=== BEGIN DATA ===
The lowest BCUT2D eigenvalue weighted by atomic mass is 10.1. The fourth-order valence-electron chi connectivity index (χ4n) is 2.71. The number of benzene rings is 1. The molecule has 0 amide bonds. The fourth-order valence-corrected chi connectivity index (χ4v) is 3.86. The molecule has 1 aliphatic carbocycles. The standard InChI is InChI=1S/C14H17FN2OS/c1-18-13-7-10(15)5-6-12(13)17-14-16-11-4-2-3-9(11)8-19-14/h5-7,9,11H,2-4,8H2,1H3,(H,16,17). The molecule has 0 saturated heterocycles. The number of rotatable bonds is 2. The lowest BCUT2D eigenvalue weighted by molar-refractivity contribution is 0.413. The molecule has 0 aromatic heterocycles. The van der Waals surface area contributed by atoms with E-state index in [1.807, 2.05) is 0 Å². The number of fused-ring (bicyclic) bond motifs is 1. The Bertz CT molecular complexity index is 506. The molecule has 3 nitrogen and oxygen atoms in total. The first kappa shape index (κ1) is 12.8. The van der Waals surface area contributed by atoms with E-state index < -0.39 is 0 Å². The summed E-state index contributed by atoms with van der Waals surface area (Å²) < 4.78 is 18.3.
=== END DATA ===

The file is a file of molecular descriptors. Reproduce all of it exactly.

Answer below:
The lowest BCUT2D eigenvalue weighted by atomic mass is 10.1. The fourth-order valence-electron chi connectivity index (χ4n) is 2.71. The number of benzene rings is 1. The molecule has 0 amide bonds. The fourth-order valence-corrected chi connectivity index (χ4v) is 3.86. The molecule has 1 aliphatic carbocycles. The standard InChI is InChI=1S/C14H17FN2OS/c1-18-13-7-10(15)5-6-12(13)17-14-16-11-4-2-3-9(11)8-19-14/h5-7,9,11H,2-4,8H2,1H3,(H,16,17). The molecule has 0 saturated heterocycles. The number of rotatable bonds is 2. The lowest BCUT2D eigenvalue weighted by molar-refractivity contribution is 0.413. The molecule has 0 aromatic heterocycles. The van der Waals surface area contributed by atoms with E-state index in [1.807, 2.05) is 0 Å². The number of fused-ring (bicyclic) bond motifs is 1. The Bertz CT molecular complexity index is 506. The molecule has 3 nitrogen and oxygen atoms in total. The first kappa shape index (κ1) is 12.8. The van der Waals surface area contributed by atoms with E-state index < -0.39 is 0 Å². The summed E-state index contributed by atoms with van der Waals surface area (Å²) < 4.78 is 18.3.